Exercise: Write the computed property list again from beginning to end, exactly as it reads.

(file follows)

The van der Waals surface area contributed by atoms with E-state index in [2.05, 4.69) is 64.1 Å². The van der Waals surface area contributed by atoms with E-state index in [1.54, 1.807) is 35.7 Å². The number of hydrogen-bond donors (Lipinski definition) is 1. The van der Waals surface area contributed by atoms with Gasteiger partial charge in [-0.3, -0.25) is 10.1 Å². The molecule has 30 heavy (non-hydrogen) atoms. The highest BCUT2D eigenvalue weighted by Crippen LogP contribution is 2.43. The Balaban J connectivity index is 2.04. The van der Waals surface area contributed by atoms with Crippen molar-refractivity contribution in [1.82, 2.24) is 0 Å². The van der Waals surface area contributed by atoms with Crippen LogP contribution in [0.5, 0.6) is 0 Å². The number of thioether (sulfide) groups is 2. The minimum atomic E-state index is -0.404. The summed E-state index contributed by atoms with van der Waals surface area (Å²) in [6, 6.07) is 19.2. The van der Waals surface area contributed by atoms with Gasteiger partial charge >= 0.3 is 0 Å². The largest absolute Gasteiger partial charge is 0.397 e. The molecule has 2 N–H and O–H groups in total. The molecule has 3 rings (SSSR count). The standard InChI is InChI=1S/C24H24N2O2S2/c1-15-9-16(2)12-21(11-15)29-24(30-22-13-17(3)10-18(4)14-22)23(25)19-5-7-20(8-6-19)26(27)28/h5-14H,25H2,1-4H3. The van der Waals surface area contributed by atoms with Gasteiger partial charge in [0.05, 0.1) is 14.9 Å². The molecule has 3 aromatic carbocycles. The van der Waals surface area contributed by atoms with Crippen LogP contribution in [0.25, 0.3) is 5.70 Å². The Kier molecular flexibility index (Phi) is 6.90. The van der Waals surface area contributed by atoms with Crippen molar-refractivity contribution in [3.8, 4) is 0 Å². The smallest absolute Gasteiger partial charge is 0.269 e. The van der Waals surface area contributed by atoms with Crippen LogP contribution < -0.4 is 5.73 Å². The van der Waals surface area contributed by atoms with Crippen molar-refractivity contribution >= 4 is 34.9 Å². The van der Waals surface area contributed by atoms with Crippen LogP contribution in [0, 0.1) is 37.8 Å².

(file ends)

The van der Waals surface area contributed by atoms with E-state index in [2.05, 4.69) is 64.1 Å². The van der Waals surface area contributed by atoms with E-state index in [1.54, 1.807) is 35.7 Å². The number of hydrogen-bond donors (Lipinski definition) is 1. The van der Waals surface area contributed by atoms with Gasteiger partial charge in [-0.3, -0.25) is 10.1 Å². The molecule has 30 heavy (non-hydrogen) atoms. The highest BCUT2D eigenvalue weighted by Crippen LogP contribution is 2.43. The Balaban J connectivity index is 2.04. The van der Waals surface area contributed by atoms with Crippen molar-refractivity contribution in [1.82, 2.24) is 0 Å². The van der Waals surface area contributed by atoms with Crippen LogP contribution in [0.5, 0.6) is 0 Å². The number of thioether (sulfide) groups is 2. The minimum atomic E-state index is -0.404. The summed E-state index contributed by atoms with van der Waals surface area (Å²) in [6, 6.07) is 19.2. The van der Waals surface area contributed by atoms with Gasteiger partial charge >= 0.3 is 0 Å². The largest absolute Gasteiger partial charge is 0.397 e. The molecule has 2 N–H and O–H groups in total. The molecule has 3 rings (SSSR count). The standard InChI is InChI=1S/C24H24N2O2S2/c1-15-9-16(2)12-21(11-15)29-24(30-22-13-17(3)10-18(4)14-22)23(25)19-5-7-20(8-6-19)26(27)28/h5-14H,25H2,1-4H3. The van der Waals surface area contributed by atoms with Gasteiger partial charge in [0.05, 0.1) is 14.9 Å². The molecule has 3 aromatic carbocycles. The van der Waals surface area contributed by atoms with Crippen LogP contribution in [0.25, 0.3) is 5.70 Å². The Kier molecular flexibility index (Phi) is 6.90. The van der Waals surface area contributed by atoms with Crippen molar-refractivity contribution in [3.8, 4) is 0 Å². The smallest absolute Gasteiger partial charge is 0.269 e. The van der Waals surface area contributed by atoms with Crippen LogP contribution < -0.4 is 5.73 Å². The van der Waals surface area contributed by atoms with Crippen molar-refractivity contribution >= 4 is 34.9 Å². The van der Waals surface area contributed by atoms with Crippen LogP contribution in [0, 0.1) is 37.8 Å².